Essay by djsyleceUniversity, Ph.D.A+, November 2014

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A hurricane is a storm that can spread up to 600 miles and have very strong winds

That move in a spiral motion inward and upward at speeds of 75 to 200 mph. Each

hurricane usually lasts for over a week, moving 10-20 miles per hour over the ocean.

Hurricanes gather heat and energy through contact with warm ocean waters. Evaporation

from the seawater increases their power. Hurricanes rotate in a counter-clockwise

direction around an "eye" in the Northern Hemisphere and clockwise direction in the

Southern Hemisphere. The center of the storm or "eye" is the calmest part. It has only

light winds and fair weather. When they come onto land, the heavy rain, strong winds and

large waves can damage buildings, trees and cars.A hurricane can be classified as a tropical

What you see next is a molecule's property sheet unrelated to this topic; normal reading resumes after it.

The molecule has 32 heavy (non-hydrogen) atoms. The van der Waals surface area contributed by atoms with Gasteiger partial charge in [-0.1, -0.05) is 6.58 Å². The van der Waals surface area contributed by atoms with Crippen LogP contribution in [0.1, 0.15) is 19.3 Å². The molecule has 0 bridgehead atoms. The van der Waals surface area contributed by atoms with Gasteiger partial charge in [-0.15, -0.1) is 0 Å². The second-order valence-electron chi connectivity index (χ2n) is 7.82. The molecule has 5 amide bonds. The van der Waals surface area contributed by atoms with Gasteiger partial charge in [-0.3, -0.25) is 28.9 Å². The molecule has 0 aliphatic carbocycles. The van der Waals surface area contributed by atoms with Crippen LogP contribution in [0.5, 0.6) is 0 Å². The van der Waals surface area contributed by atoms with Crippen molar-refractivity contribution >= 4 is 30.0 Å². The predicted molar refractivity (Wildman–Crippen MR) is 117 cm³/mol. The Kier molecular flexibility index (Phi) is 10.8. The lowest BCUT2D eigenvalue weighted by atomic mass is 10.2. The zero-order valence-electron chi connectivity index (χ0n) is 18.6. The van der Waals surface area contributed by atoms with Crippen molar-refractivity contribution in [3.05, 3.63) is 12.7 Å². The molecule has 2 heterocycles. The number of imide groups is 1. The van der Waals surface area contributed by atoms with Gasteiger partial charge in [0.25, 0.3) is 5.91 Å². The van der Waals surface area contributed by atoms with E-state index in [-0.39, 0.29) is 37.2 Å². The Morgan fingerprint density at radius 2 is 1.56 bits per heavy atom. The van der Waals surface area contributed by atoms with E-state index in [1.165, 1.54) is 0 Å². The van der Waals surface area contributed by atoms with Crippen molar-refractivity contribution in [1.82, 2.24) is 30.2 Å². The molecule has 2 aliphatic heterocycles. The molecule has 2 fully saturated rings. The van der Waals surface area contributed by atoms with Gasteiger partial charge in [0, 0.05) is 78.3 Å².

storm depending on the speed of winds, or even as a typhoon depending on where in the world it

forms. A hurricane came from the Spanish word "huracan" which was named by Hunraken, the

ancient Mayan storm god or Hurakan, the god of thunder the word "hurricane" was first used to

describe any tropical cyclone in the West Indies.Today, a hurricane is defined as a tropical

cyclone with high winds that reached speeds of 74 mph or higher. These storms reach the status

of "hurricane" only after strengthening over days or even weeks.This process begins in the warm,

moist air over the waters of the region known as the tropics, which includes the Gulf of Mexico,

the Caribbean Sea, the eastern North Pacific Ocean and the North Atlantic Ocean, east of the

International Dateline and north of the equator. Tropical depressions, tropical storms, hurricanes,

and typhoons are all tropical cyclones, and all may develop in this region. Before it can become a

hurricane, a...